The four cylinder system 10 shown in FIG. 1 can be readily expanded to provide cylinder reference information for six cylinder and eight cylinder engines in the following manner without the addition of any more sensors. For a six cylinder engine, the projections 17 and 18 of the rotary body 15 should be replaced by three peripheral radial projections spaced apart from each other at slightly less than 60 degree intervals. The circuitry in FIG. 1 would then be modified such that there would be six, instead of four, AND gates and an additional flip-flop 50 (shown dashed) corresponding to the flip-flop 32 would be added. The additional AND gates and sensor projections for the six cylinder system are not shown to maintain the clarity of FIG. 1. In such a six cylinder system three sensor pulse detections are required before generating a cylinder reference identification pulse to synchronize the fuel injection or spark of the six cylinder engine since for a six cylinder engine information concerning which sensor produced the present camshaft position pulse would necessarily be combined with information as to which sensors produced the last two previous sensor pulses in order to positively identify the rotational position of the cam rotary body 15. In a similar manner, for an eight cylinder engine, the rotary body 15 would have four peripheral radial projections spaced at slightly less than 45 degrees and by using an additional flip-flop 60 (shown dashed) and a total of eight AND gates, information concerning which sensor produced the present reference pulse would be combined with information concerning which of the sensors produced the last three sensor pulses in order to identify which of the eight cylinders should have fuel injected to it or spark delivered to it at the corresponding rotational position of the cam 15.
In the six and eight cylinder further embodiments, it should be noted that the number of peripheral projections provided on the rotary body 15 are always disposed within a total of 180 degrees of angle about the axis 16 degrees of angle about the axis 16 while the sensors S1 and S2 remain stationary and spaced at 180 degrees about the axis 16. This results in requiring no more than one half of a revolution of the cam rotary body 15 in order to produce sufficient information to positively identify the precise rotational position of the cam rotary body 15 despite the fact that the peripheral projections are identical in nature and that therefore the apparatus 10 must distinguish between the passage of identical projections by a stationary position sensor. The present invention also provides cylinder sequence control signals at the terminals J-M, and all this is accomplished by using only two position sensors. Thus, the present invention provides an improvement over the prior systems which would require possibly a full revolution of the cam rotary body 15 before the rotational position of the cam rotary body could be positively identified by a stationary sensor, or which would require the rotary body 15 to have different peripheral projection configurations to distinguish these projections from each other, or which would require an excessive number of sensors to provide fuel injection or spark cylinder identification and sequence control pulses.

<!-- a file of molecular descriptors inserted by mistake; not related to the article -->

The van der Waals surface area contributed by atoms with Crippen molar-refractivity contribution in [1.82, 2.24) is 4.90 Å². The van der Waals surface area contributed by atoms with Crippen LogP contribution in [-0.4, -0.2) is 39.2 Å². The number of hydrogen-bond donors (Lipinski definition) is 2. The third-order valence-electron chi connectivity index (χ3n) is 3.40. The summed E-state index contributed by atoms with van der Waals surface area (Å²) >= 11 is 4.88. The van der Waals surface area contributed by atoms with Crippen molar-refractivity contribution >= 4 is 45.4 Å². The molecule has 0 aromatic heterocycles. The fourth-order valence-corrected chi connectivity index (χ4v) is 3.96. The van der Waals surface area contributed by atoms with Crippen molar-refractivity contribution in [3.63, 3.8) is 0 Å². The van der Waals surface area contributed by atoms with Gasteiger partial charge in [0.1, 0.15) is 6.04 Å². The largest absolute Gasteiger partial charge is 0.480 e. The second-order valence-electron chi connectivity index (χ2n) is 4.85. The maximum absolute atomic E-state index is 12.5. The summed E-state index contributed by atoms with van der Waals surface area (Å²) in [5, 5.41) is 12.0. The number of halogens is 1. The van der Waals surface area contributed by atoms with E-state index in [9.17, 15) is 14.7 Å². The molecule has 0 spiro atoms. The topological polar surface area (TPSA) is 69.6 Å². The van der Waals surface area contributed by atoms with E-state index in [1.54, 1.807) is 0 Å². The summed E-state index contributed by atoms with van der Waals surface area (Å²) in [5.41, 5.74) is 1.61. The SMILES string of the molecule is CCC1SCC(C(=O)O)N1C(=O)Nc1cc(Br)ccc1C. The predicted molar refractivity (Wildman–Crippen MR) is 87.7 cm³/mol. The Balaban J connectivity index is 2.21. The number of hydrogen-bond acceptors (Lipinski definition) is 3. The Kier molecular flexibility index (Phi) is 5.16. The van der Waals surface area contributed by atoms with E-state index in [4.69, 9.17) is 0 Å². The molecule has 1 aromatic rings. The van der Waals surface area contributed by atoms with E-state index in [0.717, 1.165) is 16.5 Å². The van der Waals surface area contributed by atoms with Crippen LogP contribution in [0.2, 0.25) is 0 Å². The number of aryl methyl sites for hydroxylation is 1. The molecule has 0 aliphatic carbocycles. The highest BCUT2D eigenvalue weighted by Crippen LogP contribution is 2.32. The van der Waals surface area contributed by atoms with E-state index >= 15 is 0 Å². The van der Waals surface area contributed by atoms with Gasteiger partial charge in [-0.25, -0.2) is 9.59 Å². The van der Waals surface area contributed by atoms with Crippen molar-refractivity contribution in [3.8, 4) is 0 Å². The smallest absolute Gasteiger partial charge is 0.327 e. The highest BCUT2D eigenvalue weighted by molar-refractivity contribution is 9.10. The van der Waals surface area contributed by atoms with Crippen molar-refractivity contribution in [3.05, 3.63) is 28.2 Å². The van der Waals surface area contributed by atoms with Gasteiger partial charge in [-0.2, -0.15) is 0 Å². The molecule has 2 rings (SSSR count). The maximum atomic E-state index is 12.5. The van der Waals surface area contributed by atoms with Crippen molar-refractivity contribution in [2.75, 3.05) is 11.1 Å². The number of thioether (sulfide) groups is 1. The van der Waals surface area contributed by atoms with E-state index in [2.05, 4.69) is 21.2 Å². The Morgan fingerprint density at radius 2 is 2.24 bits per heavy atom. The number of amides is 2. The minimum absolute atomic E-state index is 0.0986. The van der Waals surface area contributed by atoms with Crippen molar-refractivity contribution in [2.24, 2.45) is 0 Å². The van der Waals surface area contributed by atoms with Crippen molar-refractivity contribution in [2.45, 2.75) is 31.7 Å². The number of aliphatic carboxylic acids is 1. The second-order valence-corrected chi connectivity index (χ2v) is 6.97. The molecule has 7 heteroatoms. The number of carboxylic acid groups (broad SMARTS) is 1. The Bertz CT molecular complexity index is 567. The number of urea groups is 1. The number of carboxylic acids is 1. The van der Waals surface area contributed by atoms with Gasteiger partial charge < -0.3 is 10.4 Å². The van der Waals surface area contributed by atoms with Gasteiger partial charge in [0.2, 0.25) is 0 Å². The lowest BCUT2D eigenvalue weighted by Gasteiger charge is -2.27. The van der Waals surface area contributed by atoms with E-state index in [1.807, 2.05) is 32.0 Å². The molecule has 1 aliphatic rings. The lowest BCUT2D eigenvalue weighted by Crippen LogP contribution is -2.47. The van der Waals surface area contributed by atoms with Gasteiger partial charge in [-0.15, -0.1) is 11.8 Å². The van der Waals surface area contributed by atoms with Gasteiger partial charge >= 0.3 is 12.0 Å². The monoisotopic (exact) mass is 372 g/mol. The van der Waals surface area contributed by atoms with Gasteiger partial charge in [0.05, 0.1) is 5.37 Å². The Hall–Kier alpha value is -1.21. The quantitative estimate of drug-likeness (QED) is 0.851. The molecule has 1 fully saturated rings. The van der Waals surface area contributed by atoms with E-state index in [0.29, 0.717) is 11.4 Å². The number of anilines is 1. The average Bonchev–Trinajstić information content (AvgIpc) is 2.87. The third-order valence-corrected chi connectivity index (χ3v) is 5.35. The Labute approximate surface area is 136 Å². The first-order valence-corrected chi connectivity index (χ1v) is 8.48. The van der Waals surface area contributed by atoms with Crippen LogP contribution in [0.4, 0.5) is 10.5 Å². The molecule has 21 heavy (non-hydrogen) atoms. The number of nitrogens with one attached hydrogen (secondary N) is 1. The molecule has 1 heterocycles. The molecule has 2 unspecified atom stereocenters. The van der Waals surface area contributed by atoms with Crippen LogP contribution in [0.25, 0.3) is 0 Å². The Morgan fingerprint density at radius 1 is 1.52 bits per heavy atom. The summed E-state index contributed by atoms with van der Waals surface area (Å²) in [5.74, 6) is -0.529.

It should be noted that if additional sensor cost is not prohibitive, and if a more rapid determination of camshaft angular position is desired, the four cylinder apparatus 10 in FIG. 1 can be expanded in a different manner for six and eight cylinder engines while still using less than (only half of) six or eight sensors, respectively. For a six cylinder system this involves using three stationary sensors spaced at equal angle intervals of 120 degrees about the axis 16 while spacing the projections 17 and 18 at less than the equal angle interval of 120 degrees. The signals from each of the three sensors would then be received by circuitry which by noting which of the three sensors presently produced a sensor pulse and which of the three sensors produced the last previous sensor pulse could identify the camshaft rotational position. Similarly, for an eight cylinder engine system four stationary sensors would be positioned at equal angle intervals of 90 degrees about the axis 16 and the two projections 17 and 18 would be spaced apart at less than this 90 degree angle interval. Then receiving circuitry would provide camshaft rotational position indicating signals by noting which of the four sensors provided the present sensor pulse and which provided the last previous sensor pulse. These type of systems for six and eight cylinder engines may, in some instances, be preferable to using only two sensors and providing rotational position indications within one half of a camshaft revolution since these systems provide position indications within one third and one quarter of a camshaft revolution, respectively, at the cost of utilizing additional (more than two) sensors positioned at equal angle intervals. The projections 17 and 18 must be positioned at less than the equal angle interval so that two sensors don't produce position pulses simultaneously.
In expanding the four cylinder apparatus 10 to accommodate six and eight cylinder engines as recited above, it should be noted that either two sensors are used and circuitry compares information as to which sensor provided the present pulse with information as to which of the two sensors provided two or more previous pulses, or more than two sensors are utilized and circuitry compares information as to which sensor provided the present pulse with information as to which sensor provided the last previous pulse. In both of these types of apparatus, the crux is the comparison of the present pulse information with the previous pulse information.
While I have shown and described specific embodiments of this invention, further modifications and improvements will occur to those skilled in the art. All such modifications which retain the basic underlying principles disclosed and claimed herein are within the scope of this invention.
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|U.S. Classification||123/476, 73/114.27|
|International Classification||F02D41/34, F02D45/00, F02D41/36, F02P7/067|
|Cooperative Classification||F02D41/009, F02D41/36, F02P7/067, Y02T10/44|
|European Classification||F02D41/00P, F02P7/067, F02D41/36|